BERKELEY HEIGHTS, NJ — The president of the local Volunteer Rescue Squad has asked the Township Council to support a program that would provide its members with tax-deferred income benefits in an effort to retain and reward volunteers for their service to the community.
Joe Savino addressed the council at its June 25 regular meeting about the Length of Service Award Program, or LOSAP, which would set up a “pension-like fund” for volunteers. He stated that the squad is having trouble attracting new members and that the “membership problem is not going away, it is only expected to increase.”
Of the county’s 21 municipalities, Berkeley Heights is the only one utilizing all-volunteer EMS and fire services without providing benefits, according to Savino, who said a change is “long overdue.”
Currently the Berkeley Heights squad has 18 regular members, although there should be 26 regular members for the township’s size.
The award program may serve as an incentive for people to join, Savino said.
“The more that we can offer a prospective volunteer, the more attractive it is to join us. Let’s face it, people are busy and for EMS members to meet the certification and training, it’s a very long, involved process. And, you have to get recertified every two years,” Savino said.
The average cost for the program would be about $5 per household, Savino said, adding that squad members must meet a series of strict requirements to be eligible for the benefit.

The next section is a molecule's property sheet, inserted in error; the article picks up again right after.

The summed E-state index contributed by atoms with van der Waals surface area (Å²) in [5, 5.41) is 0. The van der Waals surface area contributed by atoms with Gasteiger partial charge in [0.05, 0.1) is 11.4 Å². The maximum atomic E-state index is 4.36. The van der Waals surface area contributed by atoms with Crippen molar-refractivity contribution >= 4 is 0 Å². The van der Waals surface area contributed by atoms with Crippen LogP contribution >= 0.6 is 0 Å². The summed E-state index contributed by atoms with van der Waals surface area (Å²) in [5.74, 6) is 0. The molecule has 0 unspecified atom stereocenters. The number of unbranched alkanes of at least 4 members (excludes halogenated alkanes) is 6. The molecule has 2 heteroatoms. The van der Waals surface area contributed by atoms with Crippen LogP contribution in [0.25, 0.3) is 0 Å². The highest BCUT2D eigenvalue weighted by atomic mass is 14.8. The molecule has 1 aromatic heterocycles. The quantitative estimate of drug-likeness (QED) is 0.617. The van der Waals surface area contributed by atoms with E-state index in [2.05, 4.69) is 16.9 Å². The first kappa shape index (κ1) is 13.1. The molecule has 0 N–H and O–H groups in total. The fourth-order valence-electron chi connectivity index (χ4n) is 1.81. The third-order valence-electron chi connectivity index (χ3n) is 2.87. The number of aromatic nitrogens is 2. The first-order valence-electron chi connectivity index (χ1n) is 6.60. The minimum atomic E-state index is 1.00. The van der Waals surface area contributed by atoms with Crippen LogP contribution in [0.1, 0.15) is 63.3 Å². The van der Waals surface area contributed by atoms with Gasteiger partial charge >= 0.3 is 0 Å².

The criteria include: serving a minimum of 720 hours per year on squad duty; attending meetings and training sessions; working extra shifts; being on standby during emergencies; performing community service or taking part in drills; teaching EMS courses and responding to a call for extra members.
The cost is approximately $1,150 per year for each member who meets the criteria. Ten volunteers would be eligible for the benefits in 2019.
In order to be funded, the program would have to be put to a vote in the form of a referendum in the next general election, Savino said.
“Members need to earn this benefit,” he added, stating that if volunteers miss even one shift without making it up, they will not qualify.
Currently, there are slightly more than 14,000 township residents and Savino said that number is increasing with new developments, such as Woodcrest at Berkeley Heights, a 196-unit age-restricted development that will be located at 100 Locust Ave.
“You’re turning us into professionals with the number of hours that we’re putting in, and that’s the reality of it,” he told the council.
He added that the township has several “skilled nursing and ambulatory care centers” that he feels are “abusing the free rescue squad services” since they are for-profit businesses.
At the meeting, Councilwoman Jeanne Kingsley asked if the program has solved the retention issue in other towns. When Savino replied that he had only spoken with New Providence officials about the program, Kingsley suggested that he provide this information to the council.
While the LOSAP program differs from the stipend program proposed by the local Fire Department earlier this year, Fire Department officials have proposed that the council approve both a LOSAP and the stipend program.
“We put LOSAP in our plan as a sort of another package benefit,” Adam Uanis, president of the local volunteer fire department said at the meeting, adding that the stipend plan “in any form” would be more effective for the department than LOSAP.